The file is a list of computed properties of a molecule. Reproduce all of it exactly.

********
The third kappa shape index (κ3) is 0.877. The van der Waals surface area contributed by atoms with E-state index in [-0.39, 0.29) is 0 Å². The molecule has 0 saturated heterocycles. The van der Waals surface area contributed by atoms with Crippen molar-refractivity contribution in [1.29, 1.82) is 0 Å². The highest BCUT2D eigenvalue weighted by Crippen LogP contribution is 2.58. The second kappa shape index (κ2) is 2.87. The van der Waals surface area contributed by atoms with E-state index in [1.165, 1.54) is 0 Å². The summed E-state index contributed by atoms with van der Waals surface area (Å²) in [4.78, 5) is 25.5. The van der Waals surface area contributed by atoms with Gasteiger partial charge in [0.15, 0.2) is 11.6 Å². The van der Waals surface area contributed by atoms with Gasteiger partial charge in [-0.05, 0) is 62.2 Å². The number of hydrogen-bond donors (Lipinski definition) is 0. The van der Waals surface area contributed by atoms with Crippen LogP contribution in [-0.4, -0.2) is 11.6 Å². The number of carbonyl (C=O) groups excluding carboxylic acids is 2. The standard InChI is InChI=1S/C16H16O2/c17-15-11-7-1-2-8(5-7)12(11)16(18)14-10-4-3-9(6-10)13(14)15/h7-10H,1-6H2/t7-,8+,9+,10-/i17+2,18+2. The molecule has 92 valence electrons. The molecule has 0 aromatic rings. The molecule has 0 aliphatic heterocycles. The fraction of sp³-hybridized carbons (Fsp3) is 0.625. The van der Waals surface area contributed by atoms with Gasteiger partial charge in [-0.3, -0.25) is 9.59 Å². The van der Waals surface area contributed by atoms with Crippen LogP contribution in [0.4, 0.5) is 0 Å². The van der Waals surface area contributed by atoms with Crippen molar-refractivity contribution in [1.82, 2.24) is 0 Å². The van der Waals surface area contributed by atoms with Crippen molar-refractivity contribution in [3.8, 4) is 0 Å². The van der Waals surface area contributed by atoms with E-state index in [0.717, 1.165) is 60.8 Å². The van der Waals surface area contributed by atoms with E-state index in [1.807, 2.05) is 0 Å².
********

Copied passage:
The third kappa shape index (κ3) is 0.877. The van der Waals surface area contributed by atoms with E-state index in [-0.39, 0.29) is 0 Å². The molecule has 0 saturated heterocycles. The van der Waals surface area contributed by atoms with Crippen molar-refractivity contribution in [1.29, 1.82) is 0 Å². The highest BCUT2D eigenvalue weighted by Crippen LogP contribution is 2.58. The second kappa shape index (κ2) is 2.87. The van der Waals surface area contributed by atoms with E-state index in [1.165, 1.54) is 0 Å². The summed E-state index contributed by atoms with van der Waals surface area (Å²) in [4.78, 5) is 25.5. The van der Waals surface area contributed by atoms with Gasteiger partial charge in [0.15, 0.2) is 11.6 Å². The van der Waals surface area contributed by atoms with Gasteiger partial charge in [-0.05, 0) is 62.2 Å². The number of hydrogen-bond donors (Lipinski definition) is 0. The van der Waals surface area contributed by atoms with Crippen LogP contribution in [-0.4, -0.2) is 11.6 Å². The number of carbonyl (C=O) groups excluding carboxylic acids is 2. The standard InChI is InChI=1S/C16H16O2/c17-15-11-7-1-2-8(5-7)12(11)16(18)14-10-4-3-9(6-10)13(14)15/h7-10H,1-6H2/t7-,8+,9+,10-/i17+2,18+2. The molecule has 92 valence electrons. The molecule has 0 aromatic rings. The molecule has 0 aliphatic heterocycles. The fraction of sp³-hybridized carbons (Fsp3) is 0.625. The van der Waals surface area contributed by atoms with Gasteiger partial charge in [-0.3, -0.25) is 9.59 Å². The van der Waals surface area contributed by atoms with Crippen LogP contribution in [0.4, 0.5) is 0 Å². The van der Waals surface area contributed by atoms with Crippen molar-refractivity contribution in [1.82, 2.24) is 0 Å². The van der Waals surface area contributed by atoms with Crippen molar-refractivity contribution in [3.8, 4) is 0 Å². The van der Waals surface area contributed by atoms with E-state index in [0.717, 1.165) is 60.8 Å². The van der Waals surface area contributed by atoms with E-state index in [1.807, 2.05) is 0 Å².